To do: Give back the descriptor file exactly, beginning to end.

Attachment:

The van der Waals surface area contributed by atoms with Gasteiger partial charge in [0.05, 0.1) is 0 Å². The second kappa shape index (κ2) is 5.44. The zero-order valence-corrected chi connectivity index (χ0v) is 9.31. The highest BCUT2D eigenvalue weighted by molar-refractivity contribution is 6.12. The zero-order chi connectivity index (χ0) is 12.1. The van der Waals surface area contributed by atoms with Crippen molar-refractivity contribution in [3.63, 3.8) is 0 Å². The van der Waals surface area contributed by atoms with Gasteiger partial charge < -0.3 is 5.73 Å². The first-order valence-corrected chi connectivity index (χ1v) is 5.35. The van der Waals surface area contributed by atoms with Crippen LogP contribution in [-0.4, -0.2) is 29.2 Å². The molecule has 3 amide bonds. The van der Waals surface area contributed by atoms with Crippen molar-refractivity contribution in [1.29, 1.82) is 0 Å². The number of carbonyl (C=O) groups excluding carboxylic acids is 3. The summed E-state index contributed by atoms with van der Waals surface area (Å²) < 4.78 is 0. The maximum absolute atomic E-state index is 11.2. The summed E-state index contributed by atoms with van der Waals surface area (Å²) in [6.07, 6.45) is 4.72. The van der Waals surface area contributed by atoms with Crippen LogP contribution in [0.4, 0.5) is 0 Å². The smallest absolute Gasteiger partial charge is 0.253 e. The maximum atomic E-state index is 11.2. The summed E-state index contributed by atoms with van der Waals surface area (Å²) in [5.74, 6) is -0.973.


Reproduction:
The van der Waals surface area contributed by atoms with Gasteiger partial charge in [0.05, 0.1) is 0 Å². The second kappa shape index (κ2) is 5.44. The zero-order valence-corrected chi connectivity index (χ0v) is 9.31. The highest BCUT2D eigenvalue weighted by molar-refractivity contribution is 6.12. The zero-order chi connectivity index (χ0) is 12.1. The van der Waals surface area contributed by atoms with Crippen molar-refractivity contribution in [3.63, 3.8) is 0 Å². The van der Waals surface area contributed by atoms with Gasteiger partial charge < -0.3 is 5.73 Å². The first-order valence-corrected chi connectivity index (χ1v) is 5.35. The van der Waals surface area contributed by atoms with Crippen LogP contribution in [-0.4, -0.2) is 29.2 Å². The molecule has 3 amide bonds. The van der Waals surface area contributed by atoms with Crippen molar-refractivity contribution in [1.29, 1.82) is 0 Å². The number of carbonyl (C=O) groups excluding carboxylic acids is 3. The summed E-state index contributed by atoms with van der Waals surface area (Å²) < 4.78 is 0. The maximum absolute atomic E-state index is 11.2. The summed E-state index contributed by atoms with van der Waals surface area (Å²) in [6.07, 6.45) is 4.72. The van der Waals surface area contributed by atoms with Crippen LogP contribution in [0.4, 0.5) is 0 Å². The smallest absolute Gasteiger partial charge is 0.253 e. The maximum atomic E-state index is 11.2. The summed E-state index contributed by atoms with van der Waals surface area (Å²) in [5.74, 6) is -0.973.